Kristen Verhulst 00:12:42
Well, and that's the beauty of that ethnographic research method is you get these beautiful, thick descriptions of a particular community. But then that really helps you to reflect back on your own community, right? And start to think of the different stories and aspects in your own space by looking so deeply at a different space. So, yeah, I love it. So is there anything now—and I know the book is still quite recent; I think it came out in 2020, so it's still relatively new—but is there an aspect of the book that you wish you presented slightly differently or wished you would have amplified anything you want to write a little postscript about?
Montague Williams 00:13:31
That’s so interesting. Yeah, I guess so. So you've read the book, and you know that throughout it there are young people who are making use of all kinds of things to lift up their questions, to try to expose their interest in engaging race and racism and the complexity of racial identity. They're doing things. Some are using jokes. Some are doing, like, random improvisational acts in their relationships with each other. When you pay attention, it's like, wow, look at what you're trying to tell us! Now toward the end of the book where I'm doing some things, where I'm suggesting some practices, I do point to making room for young people, to welcome those kinds of attempts into the life of even lessons and youth group activity so that it's not just this thing they're doing on the side, but welcome that insight, their creativity. But, you know, I never talk about it as joy. I never do that in the book. I even take time at one point to say to welcome young people's rage, which I think is important, but there is a particular kind of joy that partners with this sense of rage to break open the habitudes, break open the atmosphere that has been closing us off from engaging this stuff. Joy has the ability to open up that space and we see it throughout the book. But I never name it as joy, and if I ever had to write a second edition or if I were to do a part two or something like that, I think I would spend some time looking at the very narratives that I offer, and I wouldn't change a whole lot, but I would name the joy factor as joy, and I would seek to help readers and youth pastors and senior pastors and current theologians. I would seek to help pay attention to the joy that's at play and how joy can be this holy disruption.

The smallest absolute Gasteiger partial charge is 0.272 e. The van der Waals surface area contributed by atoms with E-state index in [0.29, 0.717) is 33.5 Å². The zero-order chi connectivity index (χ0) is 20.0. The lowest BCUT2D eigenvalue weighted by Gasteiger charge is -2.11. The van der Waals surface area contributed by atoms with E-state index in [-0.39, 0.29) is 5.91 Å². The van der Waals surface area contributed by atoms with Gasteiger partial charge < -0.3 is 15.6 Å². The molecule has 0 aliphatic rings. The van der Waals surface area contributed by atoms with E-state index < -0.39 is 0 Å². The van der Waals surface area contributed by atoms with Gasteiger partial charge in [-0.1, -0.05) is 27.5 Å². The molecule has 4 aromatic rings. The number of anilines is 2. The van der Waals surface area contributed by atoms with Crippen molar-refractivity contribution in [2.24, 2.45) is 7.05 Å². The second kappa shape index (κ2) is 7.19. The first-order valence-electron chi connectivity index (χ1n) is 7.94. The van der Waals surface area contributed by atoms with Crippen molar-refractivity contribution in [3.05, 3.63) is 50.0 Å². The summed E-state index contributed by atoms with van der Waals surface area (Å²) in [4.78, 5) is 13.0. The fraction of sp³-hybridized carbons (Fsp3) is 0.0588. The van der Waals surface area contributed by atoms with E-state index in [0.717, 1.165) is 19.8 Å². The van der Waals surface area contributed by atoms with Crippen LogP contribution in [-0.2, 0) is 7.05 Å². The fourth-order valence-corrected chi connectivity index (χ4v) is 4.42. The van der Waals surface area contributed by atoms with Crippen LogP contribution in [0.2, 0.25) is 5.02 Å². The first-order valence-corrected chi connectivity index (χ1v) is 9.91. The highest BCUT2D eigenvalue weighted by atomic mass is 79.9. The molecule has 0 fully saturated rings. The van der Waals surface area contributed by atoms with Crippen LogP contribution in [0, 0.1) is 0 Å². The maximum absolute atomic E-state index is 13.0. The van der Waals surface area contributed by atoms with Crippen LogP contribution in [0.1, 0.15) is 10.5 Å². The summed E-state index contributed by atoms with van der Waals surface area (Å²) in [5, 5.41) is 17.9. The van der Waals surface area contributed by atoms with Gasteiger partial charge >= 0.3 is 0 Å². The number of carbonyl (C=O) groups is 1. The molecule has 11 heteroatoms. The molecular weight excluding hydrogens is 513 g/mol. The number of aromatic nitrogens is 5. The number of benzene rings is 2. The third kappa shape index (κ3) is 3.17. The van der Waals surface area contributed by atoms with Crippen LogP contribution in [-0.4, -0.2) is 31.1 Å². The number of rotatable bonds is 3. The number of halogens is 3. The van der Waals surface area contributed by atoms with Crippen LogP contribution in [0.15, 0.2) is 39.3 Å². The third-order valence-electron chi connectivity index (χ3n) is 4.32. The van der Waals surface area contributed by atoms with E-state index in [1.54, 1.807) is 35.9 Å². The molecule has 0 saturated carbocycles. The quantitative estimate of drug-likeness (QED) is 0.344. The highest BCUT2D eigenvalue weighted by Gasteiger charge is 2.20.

Kristen Verhulst 00:16:03
Yeah, I love that. And in the Christian life, we're always really back and forth between sorrow and joy in all of this. Part of the calling is to support one another in those times of deep need, but then also to celebrate and rejoice with one another for the good that we do see in our life together.
Montague Williams 00:16:33
Yeah, with King, I talk about his aesthetics of resistance. And I highlight things we could easily look at, but I just don't do it in the book. You could easily look at it and say, This is joyous resistance.
Kristen Verhulst 00:16:48